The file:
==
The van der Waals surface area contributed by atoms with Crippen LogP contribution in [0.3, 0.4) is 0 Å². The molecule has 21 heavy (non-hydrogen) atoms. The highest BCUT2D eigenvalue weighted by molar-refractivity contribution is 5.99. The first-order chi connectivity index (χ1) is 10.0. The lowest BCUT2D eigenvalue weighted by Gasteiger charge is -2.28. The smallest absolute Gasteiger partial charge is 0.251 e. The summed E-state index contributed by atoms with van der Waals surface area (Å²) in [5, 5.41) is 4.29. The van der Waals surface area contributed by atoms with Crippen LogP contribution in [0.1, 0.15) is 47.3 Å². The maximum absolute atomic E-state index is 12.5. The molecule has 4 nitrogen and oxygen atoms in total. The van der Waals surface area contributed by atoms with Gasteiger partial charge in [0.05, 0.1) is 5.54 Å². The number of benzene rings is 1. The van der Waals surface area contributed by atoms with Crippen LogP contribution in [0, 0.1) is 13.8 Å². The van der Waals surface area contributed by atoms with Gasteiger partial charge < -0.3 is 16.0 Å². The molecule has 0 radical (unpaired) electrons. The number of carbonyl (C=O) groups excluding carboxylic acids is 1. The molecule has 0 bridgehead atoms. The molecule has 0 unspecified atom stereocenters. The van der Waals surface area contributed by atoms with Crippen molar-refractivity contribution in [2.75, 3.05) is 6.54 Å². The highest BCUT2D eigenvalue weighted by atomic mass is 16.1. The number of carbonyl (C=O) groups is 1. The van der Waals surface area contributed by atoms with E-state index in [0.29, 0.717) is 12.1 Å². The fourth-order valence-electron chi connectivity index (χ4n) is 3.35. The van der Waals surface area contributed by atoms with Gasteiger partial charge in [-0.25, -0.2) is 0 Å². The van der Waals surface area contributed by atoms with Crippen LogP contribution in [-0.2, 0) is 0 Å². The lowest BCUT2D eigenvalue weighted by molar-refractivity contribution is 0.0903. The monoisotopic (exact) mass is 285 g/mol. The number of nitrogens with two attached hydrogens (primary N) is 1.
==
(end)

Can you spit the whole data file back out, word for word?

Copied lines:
The van der Waals surface area contributed by atoms with Crippen LogP contribution in [0.3, 0.4) is 0 Å². The molecule has 21 heavy (non-hydrogen) atoms. The highest BCUT2D eigenvalue weighted by molar-refractivity contribution is 5.99. The first-order chi connectivity index (χ1) is 10.0. The lowest BCUT2D eigenvalue weighted by Gasteiger charge is -2.28. The smallest absolute Gasteiger partial charge is 0.251 e. The summed E-state index contributed by atoms with van der Waals surface area (Å²) in [5, 5.41) is 4.29. The van der Waals surface area contributed by atoms with Crippen LogP contribution in [0.1, 0.15) is 47.3 Å². The maximum absolute atomic E-state index is 12.5. The molecule has 4 nitrogen and oxygen atoms in total. The van der Waals surface area contributed by atoms with Gasteiger partial charge in [0.05, 0.1) is 5.54 Å². The number of benzene rings is 1. The van der Waals surface area contributed by atoms with Crippen LogP contribution in [0, 0.1) is 13.8 Å². The van der Waals surface area contributed by atoms with Gasteiger partial charge < -0.3 is 16.0 Å². The molecule has 0 radical (unpaired) electrons. The number of carbonyl (C=O) groups excluding carboxylic acids is 1. The molecule has 0 bridgehead atoms. The molecule has 0 unspecified atom stereocenters. The van der Waals surface area contributed by atoms with Crippen molar-refractivity contribution in [2.75, 3.05) is 6.54 Å². The highest BCUT2D eigenvalue weighted by atomic mass is 16.1. The number of carbonyl (C=O) groups is 1. The van der Waals surface area contributed by atoms with E-state index in [0.29, 0.717) is 12.1 Å². The fourth-order valence-electron chi connectivity index (χ4n) is 3.35. The van der Waals surface area contributed by atoms with Gasteiger partial charge in [-0.25, -0.2) is 0 Å². The van der Waals surface area contributed by atoms with Crippen LogP contribution in [-0.2, 0) is 0 Å². The lowest BCUT2D eigenvalue weighted by molar-refractivity contribution is 0.0903. The monoisotopic (exact) mass is 285 g/mol. The number of nitrogens with two attached hydrogens (primary N) is 1.